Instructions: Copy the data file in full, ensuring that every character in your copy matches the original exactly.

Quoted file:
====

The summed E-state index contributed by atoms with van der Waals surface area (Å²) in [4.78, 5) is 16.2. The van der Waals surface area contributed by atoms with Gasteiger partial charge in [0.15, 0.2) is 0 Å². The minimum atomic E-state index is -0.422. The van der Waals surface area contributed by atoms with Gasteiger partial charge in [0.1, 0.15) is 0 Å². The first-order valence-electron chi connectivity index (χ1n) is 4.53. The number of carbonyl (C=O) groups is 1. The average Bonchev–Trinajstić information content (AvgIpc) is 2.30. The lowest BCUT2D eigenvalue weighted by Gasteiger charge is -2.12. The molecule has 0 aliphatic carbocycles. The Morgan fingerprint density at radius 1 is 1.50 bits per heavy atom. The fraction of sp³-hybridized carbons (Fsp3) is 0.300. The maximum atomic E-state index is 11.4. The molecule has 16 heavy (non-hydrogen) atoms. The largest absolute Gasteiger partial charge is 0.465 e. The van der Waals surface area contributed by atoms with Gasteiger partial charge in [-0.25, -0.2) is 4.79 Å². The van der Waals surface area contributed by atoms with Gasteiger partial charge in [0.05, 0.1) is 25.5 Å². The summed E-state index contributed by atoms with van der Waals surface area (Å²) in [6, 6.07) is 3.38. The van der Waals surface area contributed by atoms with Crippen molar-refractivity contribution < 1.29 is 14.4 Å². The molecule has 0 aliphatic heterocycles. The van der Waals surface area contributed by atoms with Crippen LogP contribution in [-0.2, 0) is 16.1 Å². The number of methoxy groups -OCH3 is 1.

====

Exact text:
The summed E-state index contributed by atoms with van der Waals surface area (Å²) in [4.78, 5) is 16.2. The van der Waals surface area contributed by atoms with Gasteiger partial charge in [0.15, 0.2) is 0 Å². The minimum atomic E-state index is -0.422. The van der Waals surface area contributed by atoms with Gasteiger partial charge in [0.1, 0.15) is 0 Å². The first-order valence-electron chi connectivity index (χ1n) is 4.53. The number of carbonyl (C=O) groups is 1. The average Bonchev–Trinajstić information content (AvgIpc) is 2.30. The lowest BCUT2D eigenvalue weighted by Gasteiger charge is -2.12. The molecule has 0 aliphatic carbocycles. The Morgan fingerprint density at radius 1 is 1.50 bits per heavy atom. The fraction of sp³-hybridized carbons (Fsp3) is 0.300. The maximum atomic E-state index is 11.4. The molecule has 16 heavy (non-hydrogen) atoms. The largest absolute Gasteiger partial charge is 0.465 e. The van der Waals surface area contributed by atoms with Gasteiger partial charge in [-0.25, -0.2) is 4.79 Å². The van der Waals surface area contributed by atoms with Gasteiger partial charge in [0.05, 0.1) is 25.5 Å². The summed E-state index contributed by atoms with van der Waals surface area (Å²) in [6, 6.07) is 3.38. The van der Waals surface area contributed by atoms with Crippen molar-refractivity contribution < 1.29 is 14.4 Å². The molecule has 0 aliphatic heterocycles. The van der Waals surface area contributed by atoms with Crippen LogP contribution in [-0.2, 0) is 16.1 Å². The number of methoxy groups -OCH3 is 1.